Prior to the Gulf War, Iraq's infrastructure was one of the most highly developed and extensive in the region. The government has been largely successful in its efforts to repair the severe damage the infrastructure sustained as a result of the 1990 Gulf War. The lack of resources available to the government, however, has meant that most of the repair work is substandard. In 1996, the country was serviced by a network of over 45,550 kilometers (28,304 miles) of primary and secondary roads, 38,400 kilometers (23,862 miles) of which were paved. The nation's 2,032-kilometer (1,263-mile) railway system is in good condition and connects Iraq to its neighbors to the north, Syria and Turkey.
Iraq has 2 major airports, located in Baghdad and Basra. Both airports are in fairly good condition. There are 3 smaller civil airfields at Haditha, Kirkuk and Mosul. All commercial airlines stopped service to Iraq in 1991 under the United Nations sanctions. A number of countries, mainly France, Russia, and Jordan, began sending humanitarian flights carrying food and medicine to Baghdad in mid-2000, in violation of the sanctions. These flights were sent as an expression of opposition to the continuation of the UN sanctions against Iraq. The country has 3 ports at Umm Qasr, Khawr az-Zubayr, and al-Basra, which currently have limited functionality because of the damage sustained during the Gulf War and the subsequent trade sanctions. Since 1997, most of Iraq's needs are serviced at Umm Qasr, the main point of entry for most food imports.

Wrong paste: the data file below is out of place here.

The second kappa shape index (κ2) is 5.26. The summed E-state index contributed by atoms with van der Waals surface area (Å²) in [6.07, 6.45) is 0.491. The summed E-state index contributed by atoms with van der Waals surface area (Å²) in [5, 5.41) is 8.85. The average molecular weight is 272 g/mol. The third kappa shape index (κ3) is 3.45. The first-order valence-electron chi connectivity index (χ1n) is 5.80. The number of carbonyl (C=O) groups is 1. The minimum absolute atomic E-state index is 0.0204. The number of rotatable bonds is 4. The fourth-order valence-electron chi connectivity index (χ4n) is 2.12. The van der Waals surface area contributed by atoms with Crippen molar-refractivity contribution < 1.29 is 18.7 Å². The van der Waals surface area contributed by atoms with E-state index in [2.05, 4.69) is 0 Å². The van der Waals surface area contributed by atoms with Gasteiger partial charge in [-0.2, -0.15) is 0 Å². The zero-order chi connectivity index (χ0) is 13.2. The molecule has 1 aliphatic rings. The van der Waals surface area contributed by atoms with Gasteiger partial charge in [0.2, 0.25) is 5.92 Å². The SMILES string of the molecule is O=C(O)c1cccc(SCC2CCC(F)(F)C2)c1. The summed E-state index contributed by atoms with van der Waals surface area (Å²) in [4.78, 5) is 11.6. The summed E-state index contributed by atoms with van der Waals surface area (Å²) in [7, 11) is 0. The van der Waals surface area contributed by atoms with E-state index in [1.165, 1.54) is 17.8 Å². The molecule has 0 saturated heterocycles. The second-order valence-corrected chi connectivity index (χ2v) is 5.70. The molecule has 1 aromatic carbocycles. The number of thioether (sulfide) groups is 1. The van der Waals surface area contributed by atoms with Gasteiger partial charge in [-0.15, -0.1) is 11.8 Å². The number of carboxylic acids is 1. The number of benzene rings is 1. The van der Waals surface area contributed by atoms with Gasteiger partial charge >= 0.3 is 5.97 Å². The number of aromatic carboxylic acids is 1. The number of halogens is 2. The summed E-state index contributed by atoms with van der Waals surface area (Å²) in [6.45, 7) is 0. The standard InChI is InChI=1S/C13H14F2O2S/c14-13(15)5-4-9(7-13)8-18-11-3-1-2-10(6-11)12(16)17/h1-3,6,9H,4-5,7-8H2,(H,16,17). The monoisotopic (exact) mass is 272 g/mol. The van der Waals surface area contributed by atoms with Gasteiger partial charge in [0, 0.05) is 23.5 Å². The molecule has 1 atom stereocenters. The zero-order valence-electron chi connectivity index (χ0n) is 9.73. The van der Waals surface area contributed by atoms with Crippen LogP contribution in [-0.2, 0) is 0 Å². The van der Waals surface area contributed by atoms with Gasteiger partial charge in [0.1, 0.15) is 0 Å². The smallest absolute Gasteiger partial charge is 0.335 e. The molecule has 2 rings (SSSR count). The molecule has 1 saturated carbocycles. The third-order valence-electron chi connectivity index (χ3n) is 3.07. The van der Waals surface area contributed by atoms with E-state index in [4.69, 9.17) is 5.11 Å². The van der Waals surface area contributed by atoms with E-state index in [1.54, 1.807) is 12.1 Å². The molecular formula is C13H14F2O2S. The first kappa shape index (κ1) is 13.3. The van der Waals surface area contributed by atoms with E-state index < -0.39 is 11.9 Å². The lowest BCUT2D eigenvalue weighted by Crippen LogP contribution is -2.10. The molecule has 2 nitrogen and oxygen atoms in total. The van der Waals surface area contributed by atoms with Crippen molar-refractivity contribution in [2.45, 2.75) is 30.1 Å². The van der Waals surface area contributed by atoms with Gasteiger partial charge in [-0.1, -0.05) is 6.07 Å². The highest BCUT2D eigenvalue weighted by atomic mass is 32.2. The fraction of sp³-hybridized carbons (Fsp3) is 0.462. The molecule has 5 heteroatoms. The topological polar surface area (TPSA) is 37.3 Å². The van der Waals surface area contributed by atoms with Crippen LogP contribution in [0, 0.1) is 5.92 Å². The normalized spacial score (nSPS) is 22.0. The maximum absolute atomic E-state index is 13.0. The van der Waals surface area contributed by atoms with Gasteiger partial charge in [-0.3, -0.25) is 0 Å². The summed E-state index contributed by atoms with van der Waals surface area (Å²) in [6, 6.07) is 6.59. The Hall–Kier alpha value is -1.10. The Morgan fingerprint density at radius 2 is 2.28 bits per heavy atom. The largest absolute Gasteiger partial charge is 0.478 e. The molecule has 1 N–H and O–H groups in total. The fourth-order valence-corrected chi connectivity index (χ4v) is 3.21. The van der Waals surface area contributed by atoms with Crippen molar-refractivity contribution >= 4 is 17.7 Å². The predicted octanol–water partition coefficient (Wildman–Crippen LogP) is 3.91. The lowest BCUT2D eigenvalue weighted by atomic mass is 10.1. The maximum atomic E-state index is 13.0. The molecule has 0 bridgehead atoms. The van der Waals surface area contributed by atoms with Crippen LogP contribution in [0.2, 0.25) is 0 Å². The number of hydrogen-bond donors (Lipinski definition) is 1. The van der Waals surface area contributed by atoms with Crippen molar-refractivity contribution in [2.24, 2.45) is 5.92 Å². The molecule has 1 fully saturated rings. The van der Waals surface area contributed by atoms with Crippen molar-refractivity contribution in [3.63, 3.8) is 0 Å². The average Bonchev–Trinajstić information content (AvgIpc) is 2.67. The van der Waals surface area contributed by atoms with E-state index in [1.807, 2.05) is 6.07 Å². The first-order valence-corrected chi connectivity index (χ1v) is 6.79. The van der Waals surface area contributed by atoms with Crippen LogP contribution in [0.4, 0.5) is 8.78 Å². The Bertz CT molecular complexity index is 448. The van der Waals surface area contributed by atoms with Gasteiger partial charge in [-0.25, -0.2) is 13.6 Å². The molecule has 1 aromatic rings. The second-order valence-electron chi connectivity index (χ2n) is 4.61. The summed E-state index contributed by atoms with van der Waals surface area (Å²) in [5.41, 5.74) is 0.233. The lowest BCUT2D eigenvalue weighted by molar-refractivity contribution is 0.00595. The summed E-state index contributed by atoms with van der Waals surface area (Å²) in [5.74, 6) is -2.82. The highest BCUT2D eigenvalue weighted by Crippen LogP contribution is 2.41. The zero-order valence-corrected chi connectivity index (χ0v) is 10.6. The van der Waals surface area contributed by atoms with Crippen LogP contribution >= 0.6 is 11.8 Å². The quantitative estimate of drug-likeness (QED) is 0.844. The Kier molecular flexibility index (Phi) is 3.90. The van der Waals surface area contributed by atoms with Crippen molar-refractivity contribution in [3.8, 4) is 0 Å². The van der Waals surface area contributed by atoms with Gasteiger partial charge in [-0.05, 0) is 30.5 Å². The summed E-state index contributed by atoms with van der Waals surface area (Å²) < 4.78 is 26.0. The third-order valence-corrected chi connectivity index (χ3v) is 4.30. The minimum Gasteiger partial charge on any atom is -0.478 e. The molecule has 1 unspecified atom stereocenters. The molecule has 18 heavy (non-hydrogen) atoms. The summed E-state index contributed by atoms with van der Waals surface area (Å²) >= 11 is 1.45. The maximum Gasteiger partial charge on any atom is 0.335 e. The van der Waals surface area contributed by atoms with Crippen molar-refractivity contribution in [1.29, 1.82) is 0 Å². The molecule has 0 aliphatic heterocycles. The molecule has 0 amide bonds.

|Country||Newspapers||TV Sets a||Radios||Cable subscribers a||Mobile Phones a||Fax Machines a||Personal Computers a||Internet Hosts b||Internet Users b|
|a Data are from International Telecommunication Union, World Telecommunication Development Report 1999 and are per 1,000 people.|
|b Data are from the Internet Software Consortium ( http://www.isc.org ) and are per 10,000 people.|
|SOURCE: World Bank. World Development Indicators 2000.|
Electric power is supplied to Iraqis by state-owned power stations throughout the country, which have a total capacity of 17,000 megawatts of power. As a result of repeated bombings during the Iran-Iraq war and the Gulf War, power stations today can barely meet local demand, and it is estimated that in 2000, capacity in the central and southern regions supplied only 50 percent of demand. Despite the construction of 4 new power stations after the Gulf War, blackouts are common, and at least 14 central and southern provinces experience an average of 12 hours of power cuts daily. In Baghdad, 4-hour power outages are routine.
Telecommunications services in Iraq are in poor condition and are quite unreliable, mainly as a result of repeated air strikes by allied forces during and after the war. The country had 675,000 working lines in 1995. Mobile cellular service is unavailable. Internet service is available but is both costly and unreliable.